Puzzle Girl by Rachael Featherstone

Published by Accent Press on March 16, 2017


I loved the fresh concept to Puzzle Girl, Rachael Featherstone’s debut novel. Though a story involving a woman, unlucky in love, who wants nothing more but to be part of the perfect couple whilst at the same time battling with work related issues is nothing against the norm in a contemporary romance novel, Puzzle Girl surprised me with its originality. Full of humour, this book had me laughing and cringing and smiling at the antics inside all the way through it.

Cassy is still stewing over being dumped by her boyfriend Seph when she was at an important work dinner. When she injures her ankle on the back of a hangover, she finds herself stuck waiting at the doctors with not even a spare puzzle in the puzzle book left to complete. When Cassy creates her own crossword in the book, and next time she is at the doctors sees that someone has completed her puzzle, Cassy dubs the mystery man Puzzle-Man and becomes completely and utterly obsessed with the puzzle-book stranger.

Cassy is a very dramatic character and her obsession with Puzzle Man quickly gets out of control and this amused me no end. She becomes completely caught up in the mystery and even on the first day she discovers he has answered her puzzle she is daydreaming over who he could be and how they could fall in love. I loved Cassy’s vivid imagination and she is a pretty bubbly character who keeps the reader entertained with her mishaps and overreactions.

On top of looking for love, Cassy is also vying for a promotion at work and finds herself rivalling with her colleague Martin who she feels is getting all the opportunities and she becomes desperate to come out on top. Cassy does nothing by halves and she doesn’t stop at anything to try and get what she wants. She builds Martin up to be a monster and I would almost have belived her if she didn’t overreact to everything. I think Cassy could be seen as a frustrating character but for some reason I didn’t really see her that way. Maybe that was because she was so over-the-top even from the first few pages that I knew what to expect from her and I just found it entertaining instead. I would have loved to view the world from Cassy’s perspective for a day and see just how dramatically she views everything as I’m sure it would be an interesting experience! I’m not sure I could have taken more than a day of that though.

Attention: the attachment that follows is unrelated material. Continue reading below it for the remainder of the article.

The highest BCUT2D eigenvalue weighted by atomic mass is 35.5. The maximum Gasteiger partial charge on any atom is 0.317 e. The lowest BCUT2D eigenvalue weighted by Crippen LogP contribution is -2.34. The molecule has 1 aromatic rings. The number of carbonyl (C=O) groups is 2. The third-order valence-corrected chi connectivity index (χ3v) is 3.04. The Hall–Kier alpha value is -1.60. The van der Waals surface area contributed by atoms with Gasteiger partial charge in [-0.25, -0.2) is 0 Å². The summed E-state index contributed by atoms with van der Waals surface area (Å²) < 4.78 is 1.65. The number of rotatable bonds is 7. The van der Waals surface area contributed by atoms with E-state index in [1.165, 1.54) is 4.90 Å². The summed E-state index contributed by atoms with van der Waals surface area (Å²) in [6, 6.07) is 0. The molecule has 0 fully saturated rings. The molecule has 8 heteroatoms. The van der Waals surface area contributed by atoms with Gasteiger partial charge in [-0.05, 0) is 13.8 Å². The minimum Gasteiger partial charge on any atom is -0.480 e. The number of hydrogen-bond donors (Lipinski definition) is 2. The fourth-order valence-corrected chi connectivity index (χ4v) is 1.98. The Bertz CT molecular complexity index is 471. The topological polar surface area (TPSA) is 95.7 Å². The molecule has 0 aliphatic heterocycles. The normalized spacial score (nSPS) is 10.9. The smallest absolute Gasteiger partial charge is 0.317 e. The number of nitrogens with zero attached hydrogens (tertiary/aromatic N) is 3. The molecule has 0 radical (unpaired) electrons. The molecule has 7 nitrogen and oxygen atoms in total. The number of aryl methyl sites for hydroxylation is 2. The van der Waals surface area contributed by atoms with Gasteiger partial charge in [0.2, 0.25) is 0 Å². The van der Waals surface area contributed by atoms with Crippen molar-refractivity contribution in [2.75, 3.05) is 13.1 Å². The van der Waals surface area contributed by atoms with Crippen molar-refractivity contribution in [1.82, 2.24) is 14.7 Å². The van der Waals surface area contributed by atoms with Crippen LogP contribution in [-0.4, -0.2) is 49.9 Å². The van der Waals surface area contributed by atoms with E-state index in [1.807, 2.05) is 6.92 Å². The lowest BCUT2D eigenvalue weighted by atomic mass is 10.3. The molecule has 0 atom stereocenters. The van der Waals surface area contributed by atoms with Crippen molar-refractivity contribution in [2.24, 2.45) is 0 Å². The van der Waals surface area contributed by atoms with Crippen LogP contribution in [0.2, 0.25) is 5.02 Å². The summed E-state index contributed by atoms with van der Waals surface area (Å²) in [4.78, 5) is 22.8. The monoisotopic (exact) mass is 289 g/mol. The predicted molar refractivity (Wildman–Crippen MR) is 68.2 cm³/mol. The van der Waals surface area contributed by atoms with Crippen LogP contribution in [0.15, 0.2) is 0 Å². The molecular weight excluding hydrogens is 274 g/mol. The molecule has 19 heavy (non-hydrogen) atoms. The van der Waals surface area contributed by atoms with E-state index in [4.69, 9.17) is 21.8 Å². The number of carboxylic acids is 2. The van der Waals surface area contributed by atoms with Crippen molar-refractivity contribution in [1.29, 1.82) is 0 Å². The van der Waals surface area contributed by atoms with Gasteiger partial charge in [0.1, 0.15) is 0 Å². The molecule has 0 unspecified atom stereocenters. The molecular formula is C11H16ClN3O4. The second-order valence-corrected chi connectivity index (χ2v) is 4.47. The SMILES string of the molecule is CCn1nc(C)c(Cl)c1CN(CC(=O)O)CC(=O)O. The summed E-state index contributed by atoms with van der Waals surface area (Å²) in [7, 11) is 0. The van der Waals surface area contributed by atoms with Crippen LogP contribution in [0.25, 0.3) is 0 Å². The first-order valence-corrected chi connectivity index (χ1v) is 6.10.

Puzzle Girl is light-hearted and lots of fun. One thing I liked a lot about this book was the characters. Other than Cassy, there were other characters I loved such as Cassy’s gay best friend Dan who made me laugh all the way through the book. He’s fun and supportive of Cassy and tells it like it is, which is something Cassy evidently needs in her life. Dan was probably my favourite character. The moment we first meet him is when I settled into the story and I enjoyed getting to know more about him further into the book. Despite being there for Cassy when she needs him, he has his own issues in life and I really wanted him to get his happy ever after too.

Rachael Featherstone’s debut is a winner in my eyes. It took me a fair few chapters to get hooked on the story but once I did I enjoyed every single bonkers moment and all the mad excuses and ideas Cassy came up with to get her own way. The pacing of the book had me eager to read one more chapter again and again until I’d read two thirds of the book in one go. As well as the engaging storytelling, the narrative includes a mixture of puzzles, lists, texts and emails which kept me absorbed in the book and its fast-paced plot. Puzzle Girl is a really fun and witty book, a romantic comedy with a fair bit of character development and an uplifting story that puts a smile on your face for all of its 300+ pages.



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